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Migraine

A migraine is an intense headache that causes throbbing pain. Women are more likely to suffer from migraines, and a family history as well as triggers like certain foods and medication seem to be causes in some people. Often a person experiences their first migraine during adolescence. Pain from a migraine can last hours or even days.

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Memory Disorders

Memory disorders are a group of disorders that cause dementia and brain function impairment, including Alzheimer’s disease, frontotemporal dementia, (front part of the brain), Lewy body dementia (visions of objects that are not there). Symptoms that generally come with any memory disorder include memory loss and brain function severe enough to interrupt a normal life.

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Hydrocephalus

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Epilepsy

Epilepsy is a seizure disorder that occurs when nerve cell activity in the brain is interrupted, causing a seizure. Seizures affect anything the brain is in control of, and range from uncontrollable twitching to staring to loss of consciousness, depending on the person. Most often epilepsy has no known cause, however in many cases it is thought to be genetic (run in the family).

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Brain Tumor

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Alzheimer's Disease

Alzheimer’s disease is a progressive loss of brain cell function and number, resulting in symptoms like confusion, loss of memory and social skills, and overall brain function (dementia). Most often seen in older adults, genetics (runs in the family) and lifestyle seem to play a factor. Women are more likely to develop Alzheimer's than men. Depending on the person, it can progress slowly or quickly, and there is no cure.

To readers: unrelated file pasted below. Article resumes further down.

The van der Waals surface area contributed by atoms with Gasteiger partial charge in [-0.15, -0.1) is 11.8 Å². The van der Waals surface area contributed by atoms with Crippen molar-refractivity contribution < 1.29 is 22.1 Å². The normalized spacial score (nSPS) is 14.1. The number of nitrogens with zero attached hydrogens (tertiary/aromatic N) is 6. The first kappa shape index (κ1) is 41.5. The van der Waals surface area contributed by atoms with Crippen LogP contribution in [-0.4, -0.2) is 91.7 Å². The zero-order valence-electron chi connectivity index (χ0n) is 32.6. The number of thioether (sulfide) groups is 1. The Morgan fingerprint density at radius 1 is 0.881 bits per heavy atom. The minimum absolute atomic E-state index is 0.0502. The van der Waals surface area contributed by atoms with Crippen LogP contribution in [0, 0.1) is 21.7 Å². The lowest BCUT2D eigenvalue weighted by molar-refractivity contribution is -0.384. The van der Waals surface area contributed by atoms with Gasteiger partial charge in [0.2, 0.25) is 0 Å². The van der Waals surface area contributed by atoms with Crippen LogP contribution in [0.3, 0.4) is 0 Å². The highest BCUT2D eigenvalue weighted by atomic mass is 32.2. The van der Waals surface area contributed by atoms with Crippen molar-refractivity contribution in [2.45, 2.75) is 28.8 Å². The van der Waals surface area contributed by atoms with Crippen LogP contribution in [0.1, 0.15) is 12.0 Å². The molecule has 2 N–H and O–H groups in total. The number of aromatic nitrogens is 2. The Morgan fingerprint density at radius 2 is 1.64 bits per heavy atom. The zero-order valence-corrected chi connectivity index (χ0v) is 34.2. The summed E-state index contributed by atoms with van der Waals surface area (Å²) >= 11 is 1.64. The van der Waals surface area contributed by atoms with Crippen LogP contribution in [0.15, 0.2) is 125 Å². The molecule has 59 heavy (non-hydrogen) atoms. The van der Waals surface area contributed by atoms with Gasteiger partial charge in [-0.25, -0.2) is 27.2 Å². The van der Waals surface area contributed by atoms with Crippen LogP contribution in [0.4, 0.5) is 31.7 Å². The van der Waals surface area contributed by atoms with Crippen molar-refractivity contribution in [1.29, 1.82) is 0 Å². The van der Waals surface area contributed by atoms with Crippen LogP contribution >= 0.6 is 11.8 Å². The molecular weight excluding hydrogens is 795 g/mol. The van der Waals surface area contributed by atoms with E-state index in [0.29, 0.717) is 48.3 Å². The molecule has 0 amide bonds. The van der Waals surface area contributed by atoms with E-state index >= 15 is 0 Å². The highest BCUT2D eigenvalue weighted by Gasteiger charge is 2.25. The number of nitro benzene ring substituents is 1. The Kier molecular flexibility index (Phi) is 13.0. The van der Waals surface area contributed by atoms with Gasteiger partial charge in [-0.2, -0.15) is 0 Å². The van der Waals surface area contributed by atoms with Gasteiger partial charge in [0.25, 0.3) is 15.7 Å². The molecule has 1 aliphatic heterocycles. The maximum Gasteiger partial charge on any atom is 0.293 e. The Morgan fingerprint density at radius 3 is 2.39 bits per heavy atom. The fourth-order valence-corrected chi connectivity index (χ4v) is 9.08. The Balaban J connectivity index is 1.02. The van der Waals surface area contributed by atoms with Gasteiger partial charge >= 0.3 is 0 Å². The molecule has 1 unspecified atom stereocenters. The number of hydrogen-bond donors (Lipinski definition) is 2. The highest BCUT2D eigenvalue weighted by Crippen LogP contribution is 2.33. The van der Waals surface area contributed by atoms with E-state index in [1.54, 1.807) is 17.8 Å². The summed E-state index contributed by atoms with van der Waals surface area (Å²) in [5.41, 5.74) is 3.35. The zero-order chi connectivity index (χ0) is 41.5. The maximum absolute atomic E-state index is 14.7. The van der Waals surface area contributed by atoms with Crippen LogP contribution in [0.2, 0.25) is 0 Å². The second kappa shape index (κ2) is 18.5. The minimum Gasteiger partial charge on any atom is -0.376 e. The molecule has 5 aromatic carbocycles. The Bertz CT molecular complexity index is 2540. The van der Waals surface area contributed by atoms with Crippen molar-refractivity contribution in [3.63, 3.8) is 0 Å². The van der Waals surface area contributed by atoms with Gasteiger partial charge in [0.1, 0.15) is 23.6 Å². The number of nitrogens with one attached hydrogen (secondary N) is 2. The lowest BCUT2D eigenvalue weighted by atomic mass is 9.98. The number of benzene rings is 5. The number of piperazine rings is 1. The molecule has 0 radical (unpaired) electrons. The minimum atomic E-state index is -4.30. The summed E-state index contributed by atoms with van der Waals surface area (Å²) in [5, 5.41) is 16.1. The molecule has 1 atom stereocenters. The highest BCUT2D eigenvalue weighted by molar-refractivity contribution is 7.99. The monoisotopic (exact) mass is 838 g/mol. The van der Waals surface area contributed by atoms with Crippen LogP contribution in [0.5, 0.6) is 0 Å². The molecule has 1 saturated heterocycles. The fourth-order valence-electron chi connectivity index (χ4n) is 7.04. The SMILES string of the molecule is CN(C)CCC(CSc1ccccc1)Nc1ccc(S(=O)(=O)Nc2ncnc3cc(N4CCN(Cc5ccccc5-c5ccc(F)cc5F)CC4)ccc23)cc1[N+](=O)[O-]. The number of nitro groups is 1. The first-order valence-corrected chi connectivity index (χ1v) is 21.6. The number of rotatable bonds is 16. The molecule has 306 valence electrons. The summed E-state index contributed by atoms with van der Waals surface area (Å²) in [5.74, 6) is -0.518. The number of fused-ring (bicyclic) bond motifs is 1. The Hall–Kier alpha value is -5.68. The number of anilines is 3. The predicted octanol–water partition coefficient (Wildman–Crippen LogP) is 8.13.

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Sexually Transmitted Diseases

Sexually transmitted diseases (STDs) are passed from person to person through sexual contact. Often there are no symptoms, so an infected person may not know they are putting others at risk for an STD. When symptoms are present, they include anything from genital sores to pain during sex. Examples of STDs include bacterial infections like gonorrhea and syphilis and viral infections like HPV (human papillomavirus) and HIV.

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HIV

HIV (human immunodeficiency virus) is the virus that causes acquired immune deficiency syndrome, or AIDS. People infected with HIV, usually spread through bodily fluids from unprotected sex or shared needles for drug use, don’t always have AIDS. HIV symptoms can be dormant (non-active) for years, though many experience flu-like symptoms shortly after becoming infected. There is no cure for HIV, which is diagnosed with a blood test.

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Hepatitis C

Hepatitis C is a virus that causes liver inflammation, passed through exposure to blood from an infected person. Symptoms, including jaundice (yellowing of the skin and eyes), fatigue, and stomach pain, may not be present and the infection undetected. Years after the infection has caused permanent liver damage, symptoms might include bleeding easily, confusion, leg swelling and more.

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Hepatitis B

Hepatitis B is a liver infection that is either acute (lasts less than 6 months) or chronic (lasting). Passed from person to person through bodily fluids, hepatitis B is a serious infection, causing symptoms like jaundice (yellowing of the skin and eyes), fever, nausea, fatigue and more. Chronic hepatitis B increases risk for liver cancer, liver failure, and cirrhosis (scarring of the liver).

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